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Verizon's Class Action Disability Discrimination Lawsuit Settles for $20 Million

July 11, 2011

According to a recent press release that our Santa Ana labor and employment attorneys have been following, Verizon Communications will reportedly pay $20 million to settle a class action discrimination lawsuit, after the company was sued by the U.S. Equal Employment Opportunity Commission (EEOC) for failing to accommodate disabled employees.

The lawsuit was reportedly filed against the telecommunications giant and twenty-four Verizon subsidiaries--for denying reasonable accommodations to hundreds of disabled employees, by either disciplining or firing them when they needed more time off than Verizon's leave policy allowed.

Before this lawsuit, Verizon had an employment policy in place that reportedly set a maximum number of employee absences in place. The company would not make exceptions for disabled employees who needed reasonable accommodations in order to work for the company.

The EEOC claims that Verizon violated the Americans with Disabilities Act (ADA) by refusing to make exceptions and accommodate employees with disabilities under its "no fault" attendance plans--which disciplined an employee if they accumulated a designated number of "chargeable absences." The EEOC stated that Verizon failed to provide reasonable accommodations for disabled people, especially when "chargeable absences" were caused by disabilities.

Under Title I of the Americans with Disabilities Act of 1990 (ADA), discrimination based on disability is against the law, and employers must reasonably accommodate the known mental or physical limitations of a disabled individual, applicant or employee who is qualified for the job. Employers are required to provide disabled employees with a reasonable accommodation, such as paid or unpaid leave, unless doing so would cause the employer difficulty or hardship.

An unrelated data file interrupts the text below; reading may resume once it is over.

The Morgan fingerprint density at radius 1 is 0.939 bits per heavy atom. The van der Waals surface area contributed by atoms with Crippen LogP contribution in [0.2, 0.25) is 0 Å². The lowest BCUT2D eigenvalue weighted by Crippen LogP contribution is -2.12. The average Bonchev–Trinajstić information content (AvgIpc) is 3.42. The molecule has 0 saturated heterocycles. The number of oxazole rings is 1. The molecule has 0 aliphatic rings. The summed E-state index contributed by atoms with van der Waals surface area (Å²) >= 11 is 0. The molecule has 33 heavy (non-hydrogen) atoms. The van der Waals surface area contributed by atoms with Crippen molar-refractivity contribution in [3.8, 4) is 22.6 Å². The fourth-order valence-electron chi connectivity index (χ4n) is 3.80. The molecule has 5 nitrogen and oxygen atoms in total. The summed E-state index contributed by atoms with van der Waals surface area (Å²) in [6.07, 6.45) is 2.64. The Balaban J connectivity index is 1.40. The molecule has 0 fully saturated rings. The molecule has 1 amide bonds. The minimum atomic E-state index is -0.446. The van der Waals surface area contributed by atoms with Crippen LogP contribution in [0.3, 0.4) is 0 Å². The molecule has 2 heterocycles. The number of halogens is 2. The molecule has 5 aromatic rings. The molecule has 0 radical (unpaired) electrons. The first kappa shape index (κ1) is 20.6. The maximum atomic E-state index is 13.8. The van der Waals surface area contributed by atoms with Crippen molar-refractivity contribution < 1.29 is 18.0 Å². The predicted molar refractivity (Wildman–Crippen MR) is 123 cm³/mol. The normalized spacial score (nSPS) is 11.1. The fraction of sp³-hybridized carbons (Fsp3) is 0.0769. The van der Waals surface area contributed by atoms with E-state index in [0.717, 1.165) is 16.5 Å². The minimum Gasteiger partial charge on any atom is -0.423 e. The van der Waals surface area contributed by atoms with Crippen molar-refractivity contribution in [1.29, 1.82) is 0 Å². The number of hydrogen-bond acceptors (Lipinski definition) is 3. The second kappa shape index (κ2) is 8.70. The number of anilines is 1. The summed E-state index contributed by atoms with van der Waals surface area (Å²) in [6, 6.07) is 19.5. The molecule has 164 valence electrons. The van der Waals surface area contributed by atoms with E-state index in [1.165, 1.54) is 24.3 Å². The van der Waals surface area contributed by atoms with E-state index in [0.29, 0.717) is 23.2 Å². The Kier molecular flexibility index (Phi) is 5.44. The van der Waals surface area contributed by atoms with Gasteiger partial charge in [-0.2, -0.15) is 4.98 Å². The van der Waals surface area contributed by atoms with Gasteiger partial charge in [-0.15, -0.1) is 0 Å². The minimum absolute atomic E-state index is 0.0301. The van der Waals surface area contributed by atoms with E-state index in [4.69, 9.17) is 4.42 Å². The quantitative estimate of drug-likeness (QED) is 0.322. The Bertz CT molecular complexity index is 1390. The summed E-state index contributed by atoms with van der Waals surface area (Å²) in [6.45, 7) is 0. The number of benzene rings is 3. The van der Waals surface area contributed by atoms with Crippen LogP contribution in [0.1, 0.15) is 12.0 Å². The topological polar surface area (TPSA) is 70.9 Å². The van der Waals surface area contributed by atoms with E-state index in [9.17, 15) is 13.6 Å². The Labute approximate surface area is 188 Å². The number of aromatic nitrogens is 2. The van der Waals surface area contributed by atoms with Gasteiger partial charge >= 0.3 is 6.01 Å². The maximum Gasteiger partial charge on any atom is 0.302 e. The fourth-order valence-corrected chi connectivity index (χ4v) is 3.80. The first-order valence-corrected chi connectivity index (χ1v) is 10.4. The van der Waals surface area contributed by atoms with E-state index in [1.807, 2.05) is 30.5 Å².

The EEOC stated that inflexible leave may deny disabled employees a reasonable accommodation to which they are entitled by law. The settlement, according to the EEOC, demonstrates that employers should have attendance policies in place that take into account the need for paid or unpaid leave of absences as a reasonable accommodation for disabled employees.

The three-year consent decree that settled the discrimination lawsuit, reportedly represents the largest disability discrimination settlement in a single lawsuit in the EEOC's history, and prohibits the company from engaging from any disability discrimination or retaliation in the future. The company is required to revise its attendance employment plans, policies and discrimination policies to include reasonable accommodations for disabled employees, excusing certain absences due to disabilities.

If you or someone you know has been discriminated against based on a disability in an Orange County, California city, contact our attorneys today for a free consultation about your disability rights in the workplace.

Verizon to Pay $20 Million to Settle Nationwide EEOC Disability Suit, U.S. Equal Employment Opportunity Commission, July 6, 2011

Verizon Pays Record $20 Million to End U.S. Disability Case, Bloomberg, July 6, 2011

Related Web Resources:

Facts About the Americans with Disabilities Act

U.S. Equal Employment Opportunity Commission, (EEOC)

Related Blog Posts:

BP One Stop Sued For Discriminating Against Disabled Employee, California Employment Lawyers Blog, June 16, 2011

AutoZone to Pay $600K for Disability Discrimination and Failure to Accommodate, California Employment Lawyers Blog, June 10, 2011

Starbucks Sued for Dwarfism and Disability Discrimination, California Employment Lawyers Blog, June 8, 2011

EEOC Latex Disability Lawsuit Settled--John Muir Pays Workers $340K, California Employment Lawyers Blog, March 17, 2011